Don’t be a silent statue: How to talk about racism in schools

#BlackLivesMatter has spread beyond Minneapolis, Minnesota, and the issue of police brutality towards black people. Across the globe, in South Africa, and in many South African educational institutions, it has become about raising awareness and dealing with racial injustice of all descriptions.

In some parts of the world protests have been accompanied by fires and the tearing down of statues. In South Africa instead of fire there has been heated debate and, in some cases, social media bonfires. No statues at schools have yet been toppled, but you would be forgiven for thinking that some of them might be looking a little nervously over their shoulders.

The murder of George Floyd has highlighted the hurt and anger caused by the evil of racism. It’s not new and it’s something we should have been speaking about already. As Will Smith says, “Racism isn’t getting worse, it’s getting filmed”.

The role of educators

Staff in schools cannot just leave this issue to their students, standing silently by like the statues in our quadrangles. Remaining in mute denial while the argument rages and the cockerel keep on crowing. To do so would be a betrayal to the young people we are called to educate.

Neither can white staff leave this fight to their black colleagues. Such silence would say so much. This is something we are all in together.

Love is the antidote

Oz Alashe, a member of the leadership team at Holy Trinity Brompton, says that ‘love is the antidote to racism’. Paul’s letter, to the followers of Jesus in Corinth, echoes this. His peerless passage on love begins, “If I speak in the tongues of men and of angels, but have not love, I am only a ringing gong or a clanging cymbal.”

Oz suggests that love, in this instance, is characterised by listening. We need to have conversations that lead to understanding and then action. Here are some do’s and don’ts to bear in mind when you have these conversations with your students and colleagues on this topic.

Some do’s…

  1. Do check yourself – Where have you allowed prejudice and intolerance to influence your perception and actions? Perhaps you haven’t been overtly or explicitly racist but what about implicit bias or aversive racism? We all have our blind spots, so be prepared to have the log taken out of your own eye before pointing out the speck in someone else’s.
  2. Do check in with your students – It may be necessary to create formal spaces for dialogue between staff and students. Teenagers are hyper-attuned to hypocrisy; they will pick up what you may have missed when it comes to you or your school’s faults. Be open to hear criticism. This is a time to listen. To understand. To love.
  3. Do check out the concept of systemic racism – An environment that might appear completely normal to one person may be an exhausting or even toxic landscape for another to navigate. Read some of the literature on this (see below) and talk to your colleagues about how structural racism plays out on your campus. Not all schools have level playing fields.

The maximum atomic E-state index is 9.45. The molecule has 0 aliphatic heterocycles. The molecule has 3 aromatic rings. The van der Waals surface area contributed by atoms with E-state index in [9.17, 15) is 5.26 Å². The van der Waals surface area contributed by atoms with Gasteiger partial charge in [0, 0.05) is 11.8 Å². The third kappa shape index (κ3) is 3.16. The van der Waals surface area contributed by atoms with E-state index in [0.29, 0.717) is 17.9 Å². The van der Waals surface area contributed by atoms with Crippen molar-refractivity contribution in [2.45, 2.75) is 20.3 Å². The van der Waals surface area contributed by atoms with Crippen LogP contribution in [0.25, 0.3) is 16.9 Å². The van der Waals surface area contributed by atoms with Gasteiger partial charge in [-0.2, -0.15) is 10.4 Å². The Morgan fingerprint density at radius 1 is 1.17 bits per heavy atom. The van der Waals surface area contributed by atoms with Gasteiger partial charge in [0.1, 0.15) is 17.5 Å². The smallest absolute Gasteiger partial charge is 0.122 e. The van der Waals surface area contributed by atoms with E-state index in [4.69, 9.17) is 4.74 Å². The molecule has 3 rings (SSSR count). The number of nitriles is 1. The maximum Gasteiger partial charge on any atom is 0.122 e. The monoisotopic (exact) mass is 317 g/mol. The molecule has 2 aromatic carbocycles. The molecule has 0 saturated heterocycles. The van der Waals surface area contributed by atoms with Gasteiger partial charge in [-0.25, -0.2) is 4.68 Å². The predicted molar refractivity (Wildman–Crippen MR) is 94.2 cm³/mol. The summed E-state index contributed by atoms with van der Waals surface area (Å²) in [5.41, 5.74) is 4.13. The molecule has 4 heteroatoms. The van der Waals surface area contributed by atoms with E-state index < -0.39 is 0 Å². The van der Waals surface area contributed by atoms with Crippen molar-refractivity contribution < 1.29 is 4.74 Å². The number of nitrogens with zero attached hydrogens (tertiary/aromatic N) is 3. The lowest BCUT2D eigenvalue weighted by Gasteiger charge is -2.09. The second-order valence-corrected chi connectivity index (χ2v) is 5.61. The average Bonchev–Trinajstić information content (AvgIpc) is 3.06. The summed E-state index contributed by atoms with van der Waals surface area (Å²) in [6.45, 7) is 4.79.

…and some don’ts.

  1. Don’t say ‘all lives matter’ – Of course, they do but this is not about that. If a house is burning and someone suggests calling the fire brigade, it would be ludicrous to say, ‘but all houses matter’. This situation is no different and the topic needs focused and urgent attention.
  2. Don’t be neutral – It’s not enough to not be racist. Given what’s at stake in this debate, where what we say can be amplified all over social media, it sometimes seems easier just to stay quiet. God calls us to more than that. As teachers we need to be anti-racist.
  3. Don’t virtue signal – You don’t need to signal your credentials to the world. Neither is this issue going to be won by the keyboard warriors. Post what you want but know that it must be backed up by action that exemplifies love. You don’t want your angelic words, posted or spoken, to be mere ringing gongs or clanging cymbals.

Finally, we need to remember that this is about something bigger than ourselves. I suspect all teachers are feeling somewhat apprehensive and vulnerable about tackling the issue of race and racism in school. If we remember that as educators, we are called to build a learning community, then criticism, even if it is directed towards us, can help move us closer towards our aim.

We can’t act like mute stone statues, nor sound like the strident clash of clanging cymbals. Instead we want to speak out the chord of truth, gained through understanding, and in love.


Further reading/viewing

After the Protests and Riots, What?

Overcome Implicit Bias

The Difference between being ‘not-racist’ and anti-racist

Why Are All the Black Kids Sitting Together in the Cafeteria?

Why I’m No Longer Talking to White People About Race

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